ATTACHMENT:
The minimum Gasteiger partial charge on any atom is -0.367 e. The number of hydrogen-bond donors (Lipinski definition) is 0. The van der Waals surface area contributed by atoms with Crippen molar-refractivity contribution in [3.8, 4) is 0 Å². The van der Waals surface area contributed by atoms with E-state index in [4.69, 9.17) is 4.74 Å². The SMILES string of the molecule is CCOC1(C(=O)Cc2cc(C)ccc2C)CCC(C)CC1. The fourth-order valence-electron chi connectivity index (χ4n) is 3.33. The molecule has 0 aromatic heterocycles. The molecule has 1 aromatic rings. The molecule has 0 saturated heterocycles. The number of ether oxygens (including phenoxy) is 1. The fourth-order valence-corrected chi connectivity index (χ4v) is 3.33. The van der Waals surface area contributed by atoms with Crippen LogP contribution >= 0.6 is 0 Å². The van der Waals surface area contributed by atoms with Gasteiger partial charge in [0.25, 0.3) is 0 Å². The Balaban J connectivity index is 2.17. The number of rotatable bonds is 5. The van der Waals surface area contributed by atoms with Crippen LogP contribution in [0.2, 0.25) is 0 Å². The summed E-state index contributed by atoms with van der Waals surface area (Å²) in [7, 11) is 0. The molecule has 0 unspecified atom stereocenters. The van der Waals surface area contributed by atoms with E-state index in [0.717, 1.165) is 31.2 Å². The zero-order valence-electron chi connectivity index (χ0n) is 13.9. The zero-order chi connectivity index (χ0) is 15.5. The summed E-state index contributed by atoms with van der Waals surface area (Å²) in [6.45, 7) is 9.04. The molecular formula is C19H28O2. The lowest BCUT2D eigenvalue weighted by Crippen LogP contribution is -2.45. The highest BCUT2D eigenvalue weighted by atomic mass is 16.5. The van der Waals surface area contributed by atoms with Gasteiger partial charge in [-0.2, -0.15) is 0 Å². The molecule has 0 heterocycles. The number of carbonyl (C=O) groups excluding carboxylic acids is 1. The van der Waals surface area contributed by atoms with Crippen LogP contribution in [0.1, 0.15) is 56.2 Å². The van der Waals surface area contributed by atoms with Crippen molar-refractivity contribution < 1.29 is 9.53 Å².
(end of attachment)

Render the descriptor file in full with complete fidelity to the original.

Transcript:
The minimum Gasteiger partial charge on any atom is -0.367 e. The number of hydrogen-bond donors (Lipinski definition) is 0. The van der Waals surface area contributed by atoms with Crippen molar-refractivity contribution in [3.8, 4) is 0 Å². The van der Waals surface area contributed by atoms with E-state index in [4.69, 9.17) is 4.74 Å². The SMILES string of the molecule is CCOC1(C(=O)Cc2cc(C)ccc2C)CCC(C)CC1. The fourth-order valence-electron chi connectivity index (χ4n) is 3.33. The molecule has 0 aromatic heterocycles. The molecule has 1 aromatic rings. The molecule has 0 saturated heterocycles. The number of ether oxygens (including phenoxy) is 1. The fourth-order valence-corrected chi connectivity index (χ4v) is 3.33. The van der Waals surface area contributed by atoms with Crippen LogP contribution >= 0.6 is 0 Å². The van der Waals surface area contributed by atoms with Gasteiger partial charge in [0.25, 0.3) is 0 Å². The Balaban J connectivity index is 2.17. The number of rotatable bonds is 5. The van der Waals surface area contributed by atoms with Crippen LogP contribution in [0.2, 0.25) is 0 Å². The summed E-state index contributed by atoms with van der Waals surface area (Å²) in [7, 11) is 0. The molecule has 0 unspecified atom stereocenters. The van der Waals surface area contributed by atoms with E-state index in [0.717, 1.165) is 31.2 Å². The zero-order valence-electron chi connectivity index (χ0n) is 13.9. The zero-order chi connectivity index (χ0) is 15.5. The summed E-state index contributed by atoms with van der Waals surface area (Å²) in [6.45, 7) is 9.04. The molecular formula is C19H28O2. The lowest BCUT2D eigenvalue weighted by Crippen LogP contribution is -2.45. The highest BCUT2D eigenvalue weighted by atomic mass is 16.5. The van der Waals surface area contributed by atoms with Gasteiger partial charge in [-0.2, -0.15) is 0 Å². The molecule has 0 heterocycles. The number of carbonyl (C=O) groups excluding carboxylic acids is 1. The van der Waals surface area contributed by atoms with Crippen LogP contribution in [0.1, 0.15) is 56.2 Å². The van der Waals surface area contributed by atoms with Crippen molar-refractivity contribution < 1.29 is 9.53 Å².